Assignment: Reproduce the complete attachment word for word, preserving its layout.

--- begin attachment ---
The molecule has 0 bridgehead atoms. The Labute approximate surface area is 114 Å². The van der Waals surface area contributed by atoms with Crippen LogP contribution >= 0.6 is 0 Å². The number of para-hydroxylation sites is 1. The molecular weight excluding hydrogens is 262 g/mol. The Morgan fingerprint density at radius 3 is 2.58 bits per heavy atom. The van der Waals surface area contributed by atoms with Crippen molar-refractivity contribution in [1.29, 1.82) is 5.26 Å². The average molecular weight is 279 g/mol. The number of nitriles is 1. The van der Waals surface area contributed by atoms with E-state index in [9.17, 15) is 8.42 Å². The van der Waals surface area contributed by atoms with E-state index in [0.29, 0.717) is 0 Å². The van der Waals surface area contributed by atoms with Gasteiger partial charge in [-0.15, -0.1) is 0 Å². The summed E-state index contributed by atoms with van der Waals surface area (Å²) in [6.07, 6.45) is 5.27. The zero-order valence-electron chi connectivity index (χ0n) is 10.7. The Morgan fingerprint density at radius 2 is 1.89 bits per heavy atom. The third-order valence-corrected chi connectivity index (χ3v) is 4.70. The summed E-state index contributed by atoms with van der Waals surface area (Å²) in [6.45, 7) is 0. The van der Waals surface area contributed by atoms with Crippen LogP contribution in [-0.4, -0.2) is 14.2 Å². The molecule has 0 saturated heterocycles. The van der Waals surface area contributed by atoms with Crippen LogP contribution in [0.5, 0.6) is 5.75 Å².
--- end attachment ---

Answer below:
The molecule has 0 bridgehead atoms. The Labute approximate surface area is 114 Å². The van der Waals surface area contributed by atoms with Crippen LogP contribution >= 0.6 is 0 Å². The number of para-hydroxylation sites is 1. The molecular weight excluding hydrogens is 262 g/mol. The Morgan fingerprint density at radius 3 is 2.58 bits per heavy atom. The van der Waals surface area contributed by atoms with Crippen molar-refractivity contribution in [1.29, 1.82) is 5.26 Å². The average molecular weight is 279 g/mol. The number of nitriles is 1. The van der Waals surface area contributed by atoms with E-state index in [9.17, 15) is 8.42 Å². The van der Waals surface area contributed by atoms with E-state index in [0.29, 0.717) is 0 Å². The van der Waals surface area contributed by atoms with Gasteiger partial charge in [-0.15, -0.1) is 0 Å². The summed E-state index contributed by atoms with van der Waals surface area (Å²) in [6.07, 6.45) is 5.27. The zero-order valence-electron chi connectivity index (χ0n) is 10.7. The Morgan fingerprint density at radius 2 is 1.89 bits per heavy atom. The third-order valence-corrected chi connectivity index (χ3v) is 4.70. The summed E-state index contributed by atoms with van der Waals surface area (Å²) in [6.45, 7) is 0. The van der Waals surface area contributed by atoms with Crippen LogP contribution in [-0.4, -0.2) is 14.2 Å². The molecule has 0 saturated heterocycles. The van der Waals surface area contributed by atoms with Crippen LogP contribution in [0.5, 0.6) is 5.75 Å².